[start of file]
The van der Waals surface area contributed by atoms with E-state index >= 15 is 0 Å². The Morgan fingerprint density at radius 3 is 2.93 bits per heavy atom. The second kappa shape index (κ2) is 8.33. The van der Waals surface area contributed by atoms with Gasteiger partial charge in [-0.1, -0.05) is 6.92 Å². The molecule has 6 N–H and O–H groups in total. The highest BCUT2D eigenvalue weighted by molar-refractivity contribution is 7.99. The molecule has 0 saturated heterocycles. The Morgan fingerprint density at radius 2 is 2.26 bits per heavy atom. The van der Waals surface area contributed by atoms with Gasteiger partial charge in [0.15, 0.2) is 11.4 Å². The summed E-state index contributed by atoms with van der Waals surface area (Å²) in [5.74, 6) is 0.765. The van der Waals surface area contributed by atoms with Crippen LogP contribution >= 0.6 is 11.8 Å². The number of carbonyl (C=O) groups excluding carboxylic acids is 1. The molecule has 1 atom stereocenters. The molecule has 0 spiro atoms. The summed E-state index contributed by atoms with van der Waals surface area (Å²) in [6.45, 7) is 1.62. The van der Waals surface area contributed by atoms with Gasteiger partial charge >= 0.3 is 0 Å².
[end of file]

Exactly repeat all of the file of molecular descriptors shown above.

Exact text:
The van der Waals surface area contributed by atoms with E-state index >= 15 is 0 Å². The Morgan fingerprint density at radius 3 is 2.93 bits per heavy atom. The second kappa shape index (κ2) is 8.33. The van der Waals surface area contributed by atoms with Gasteiger partial charge in [-0.1, -0.05) is 6.92 Å². The molecule has 6 N–H and O–H groups in total. The highest BCUT2D eigenvalue weighted by molar-refractivity contribution is 7.99. The molecule has 0 saturated heterocycles. The Morgan fingerprint density at radius 2 is 2.26 bits per heavy atom. The van der Waals surface area contributed by atoms with Gasteiger partial charge in [0.15, 0.2) is 11.4 Å². The summed E-state index contributed by atoms with van der Waals surface area (Å²) in [5.74, 6) is 0.765. The van der Waals surface area contributed by atoms with Crippen LogP contribution >= 0.6 is 11.8 Å². The number of carbonyl (C=O) groups excluding carboxylic acids is 1. The molecule has 1 atom stereocenters. The molecule has 0 spiro atoms. The summed E-state index contributed by atoms with van der Waals surface area (Å²) in [6.45, 7) is 1.62. The van der Waals surface area contributed by atoms with Gasteiger partial charge >= 0.3 is 0 Å².